HQ MamaBakers, Michelle and Karen, recently had the pleasure of having lunch with, and interviewing, cookbook author Tessa Kiros about her latest book Limoncello and Linenwater: A Trousseau of Italian Recipes.

Your latest book, Limoncello and Linen Water is centred around your Mother in Law, Wilma. Tell us a little more about her.

“She’s an incredible woman. As a Mother in Law, she’s not invasive, she doesn’t shove things at me and when I ask her for anything she comes forward with an array of helpful things.

For example, I invited her to lunch one Sunday; she asked me what she could bring and I told her I was out of mint and if she could bring some that would be wonderful.

Soon after she arrived, I looked outside and there was a huge terracotta pot of mint and she was in the garden with my children planting out cuttings. As she was leaving, I noticed a small jar on the window with another little mint cutting. She said to me: “When that grows roots, just plant it out in the garden”.

She has four sons and a husband and what I love about her is how she rises to the occasion; she never said “I’m not coping”, she simply found a way of making it work and did it well. This is the whole theme around Limoncello and Linen Water.

And that is Wilma. She is an incredible inspiration and she has the kind of knowledge that is so invaluable to me as a Mother.”

What is the main challenge, food wise, for modern families?

“I think there is a lot of choice. Possibly too much. We all want a little bit of this and a bit of that. It is very multi-cultural which is a wonderful development but I think with all the choices and the need for convenience, there is a loss of being in tune with what is seasonal, what our bodies need and what our Grandmother’s made.

Of course, we have to keep up with the times but I think it’s nice that we each have a little pocket of nostalgia to go back to; a reference to our Grandmothers’ ways.”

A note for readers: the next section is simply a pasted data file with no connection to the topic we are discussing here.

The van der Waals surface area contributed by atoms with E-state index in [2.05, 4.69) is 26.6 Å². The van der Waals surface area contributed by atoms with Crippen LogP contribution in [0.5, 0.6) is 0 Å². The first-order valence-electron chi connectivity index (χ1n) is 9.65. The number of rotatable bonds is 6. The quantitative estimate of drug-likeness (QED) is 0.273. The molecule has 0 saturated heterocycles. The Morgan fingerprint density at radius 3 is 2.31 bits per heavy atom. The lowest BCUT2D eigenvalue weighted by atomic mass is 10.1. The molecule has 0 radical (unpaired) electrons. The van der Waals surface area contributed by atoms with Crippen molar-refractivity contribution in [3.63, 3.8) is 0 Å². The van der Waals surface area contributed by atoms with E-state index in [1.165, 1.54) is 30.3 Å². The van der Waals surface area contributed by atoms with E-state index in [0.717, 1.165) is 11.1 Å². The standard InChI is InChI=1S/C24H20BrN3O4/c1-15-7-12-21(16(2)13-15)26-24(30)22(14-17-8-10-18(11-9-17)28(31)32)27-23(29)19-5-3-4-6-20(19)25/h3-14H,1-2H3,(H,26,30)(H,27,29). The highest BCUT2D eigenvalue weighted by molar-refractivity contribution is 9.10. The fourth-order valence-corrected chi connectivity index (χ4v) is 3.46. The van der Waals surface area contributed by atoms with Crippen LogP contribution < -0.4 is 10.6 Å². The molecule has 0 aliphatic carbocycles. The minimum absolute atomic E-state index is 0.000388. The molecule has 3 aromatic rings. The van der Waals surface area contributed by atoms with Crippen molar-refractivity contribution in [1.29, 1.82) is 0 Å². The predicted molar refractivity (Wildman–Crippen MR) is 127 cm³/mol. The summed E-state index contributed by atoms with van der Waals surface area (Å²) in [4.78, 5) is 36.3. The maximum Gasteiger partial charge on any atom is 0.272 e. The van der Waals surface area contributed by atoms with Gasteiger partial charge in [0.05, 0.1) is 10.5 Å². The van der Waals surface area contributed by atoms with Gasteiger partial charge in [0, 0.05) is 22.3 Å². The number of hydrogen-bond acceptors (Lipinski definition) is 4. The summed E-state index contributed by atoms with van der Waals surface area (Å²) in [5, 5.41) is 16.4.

Tell us more about the importance of the Matriarch to the family? 

“In Italy, where I live, the Matriarch is not lost, she is very appreciated and she loves being involved in her family.

I went to a woman once, who is a Grandmother, who healed my back ache, and asked her what she was planning to do that day. She said:

“My granddaughter is coming because my daughter is going to work”.

I asked her if she liked that, she told me how much she loved being so involved and that she was going to wash and iron her daughter’s familys’ sheets and prepare dinner for them.  She simply came to life telling me all about it.

I have a woman, Mariella, who comes to help in my home for three hours a week and recently she asked me if she could bring her mother because she was getting frail. So she started coming along with her daughter. She would sit in my garden and teach embroidery to my children and I love that.

The Grandmothers in Italy do what they do because they want to do it. They say “When we had children we didn’t really get to spend that much time with them and now we are getting a chance again to do it”.

In Italy, many women are only getting by, work-wise, because of the Grandmothers.  Not many families can afford to have extra help in the house and work full-time. The involvement and inclusion of the Grandmother keeps the whole situation for many families, afloat.”

One big batch recipe you would recommend for our MamaBakers:

“I just love these little biscuits as a special something.”

~Rose Biscuits~

Makes 15


75g butter, softened,
75g sugar, plus extra for sprinkling,
1 egg,
A few drops of vanilla extract,
1 teaspoon of rosewater,
210g Plain flour,
Tiny, fresh, unsprayed rosebuds, halved lengthways.


Preheat the oven to 170 degreesC and line a baking tray with baking paper. Using electric beaters, cream together the butter and sugar until pale and thick. Beat in the egg, then add the vanilla essence and rosewater. Add the flour and mix in with a wooden spoon. You can keep the dough or make the biscuits immediately.

Break off balls of dough the size of a rum ball and roll them into smooth balls in your hand.

Flatten them ever so slightly, then place on the lined tray leaving a little space between them.

Using a plastic bottle cap (from a bottle of water, for example), gently press a ring pattern on the top of each biscuit. Set half a rosebud on top of each biscuit, pressing it in gently.

Sprinkle a little sugar over the top. Bake for 10 minutes until just set but still very pale (they will harden as they cool). Move them to a wire rack to cool.

 To purchase a copy of  Limoncello and Linenwater, click here.


Event organised by Manuka PaperChain Bookstore: 34 Franklin Street, Manuka, ACT 2603.
Tel: 02 6295 6723.
Web: www.paperchainbookstore.com.au










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